Can a 401(k) Account Be Levied On for Debt?

A workplace retirement plan like a 401(k) is covered by the Employee Retirement Income Security Act. This federal law generally puts such plans beyond the reach of creditors, the people you owe money to. However, privately owned individual retirement accounts don't fall under ERISA and protect only $1 million from creditors if you go bankrupt. One risk of rolling over a 401(k) into an IRA is that it might make it easier for creditors to grab your money.

Heading to Court

When you don't make the payments on a loan, purchase, taxes or other obligation, the person you owe money to can sue you. If you lose the lawsuit, you may have to pay a levy, a legal seizure of your property to pay your debt. One way a 401(k) can be levied is through an order issued by a state court. A judge can use a court order to award part or all of your 401(k) nest egg to a spouse, ex-spouse, or child or other dependent. Normally, a court order is related to a state's laws regarding alimony, child support or marital property rights. The order must clearly identify the plan, the plan owner, who gets the money and the amount you'll have to cough up.

Paying the Price

ERISA will not protect you if you owe back taxes to the federal government. The Internal Revenue Service can seize and sell any property you own, including the money in your 401(k). The amount levied counts as a taxable withdrawal. However, when the IRS grabs your 401(k) money, it waives the 10 percent early withdrawal penalty on money you take out before age 59 1/2. If you cash out your 401(k) to pay back taxes rather than allowing the IRS to levy the account, you might get stuck paying the 10 percent because the money doesn't qualify for the early withdrawal penalty exception for IRS levies.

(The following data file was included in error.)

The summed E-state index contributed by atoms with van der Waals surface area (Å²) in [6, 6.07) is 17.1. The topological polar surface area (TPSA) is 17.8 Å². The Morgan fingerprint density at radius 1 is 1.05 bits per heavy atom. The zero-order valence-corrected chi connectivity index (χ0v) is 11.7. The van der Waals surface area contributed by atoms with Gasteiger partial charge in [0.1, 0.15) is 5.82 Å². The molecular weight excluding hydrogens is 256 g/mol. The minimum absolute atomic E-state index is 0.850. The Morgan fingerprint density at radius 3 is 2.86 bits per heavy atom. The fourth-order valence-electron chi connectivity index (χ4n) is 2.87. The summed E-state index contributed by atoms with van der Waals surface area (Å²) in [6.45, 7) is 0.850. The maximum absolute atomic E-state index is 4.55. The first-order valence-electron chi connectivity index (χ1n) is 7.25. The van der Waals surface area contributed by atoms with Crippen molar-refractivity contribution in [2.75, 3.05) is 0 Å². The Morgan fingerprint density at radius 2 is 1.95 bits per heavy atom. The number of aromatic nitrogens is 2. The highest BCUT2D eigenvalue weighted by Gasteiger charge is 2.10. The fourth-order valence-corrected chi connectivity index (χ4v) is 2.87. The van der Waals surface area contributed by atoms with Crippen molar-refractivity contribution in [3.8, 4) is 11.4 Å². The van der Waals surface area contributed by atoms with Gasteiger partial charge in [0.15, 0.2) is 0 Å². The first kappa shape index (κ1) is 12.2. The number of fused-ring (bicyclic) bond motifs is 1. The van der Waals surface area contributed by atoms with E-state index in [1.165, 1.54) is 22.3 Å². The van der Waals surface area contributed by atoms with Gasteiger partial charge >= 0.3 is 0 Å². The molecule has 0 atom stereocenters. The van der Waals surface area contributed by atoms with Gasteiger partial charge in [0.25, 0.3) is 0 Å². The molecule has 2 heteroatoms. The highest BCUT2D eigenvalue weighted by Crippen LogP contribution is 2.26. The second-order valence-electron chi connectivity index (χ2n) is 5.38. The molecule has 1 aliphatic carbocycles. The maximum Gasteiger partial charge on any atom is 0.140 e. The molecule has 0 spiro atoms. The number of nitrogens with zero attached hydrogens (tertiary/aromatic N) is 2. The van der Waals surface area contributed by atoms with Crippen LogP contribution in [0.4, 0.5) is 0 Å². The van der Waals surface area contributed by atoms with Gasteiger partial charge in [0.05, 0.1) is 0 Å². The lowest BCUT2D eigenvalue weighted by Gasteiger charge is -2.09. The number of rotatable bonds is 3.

Settling the Books

If you owe taxes to the feds, you must fill out Form 433-A so the IRS can figure out how hard they can squeeze. IRS levies must follow guidelines that prevent you from going broke and let you to pay for out-of-pocket health care costs. You enter information on Form 433-A about your personal proper, monthly income and expenses. If you are self-employed, you list your business assets, income and expenses. You include court-ordered payments in your monthly expenses, which means a court order levy trumps an IRS levy. You write down information about your 401(k) and IRA in the investments section of the form.

Rolling It Over

Federal law protects $1 million in your IRA account from creditors if you declare personal bankruptcy. This protection doesn't apply to court orders or IRS levies on your IRA. State courts have different rules on the amount a creditor can levy if you decide not to enter bankruptcy. For example, California courts can tally how much money you and your family need to scrape by and award the rest to your creditors.

In some states, Roth IRAs receive no levy protection from creditors. Normally, you can roll over your 401(k) into an IRA when you retire or otherwise leave your job. Some employers allow you to keep your 401(k) account even after you leave the job, giving you greater creditor protection than what you'll get from an IRA.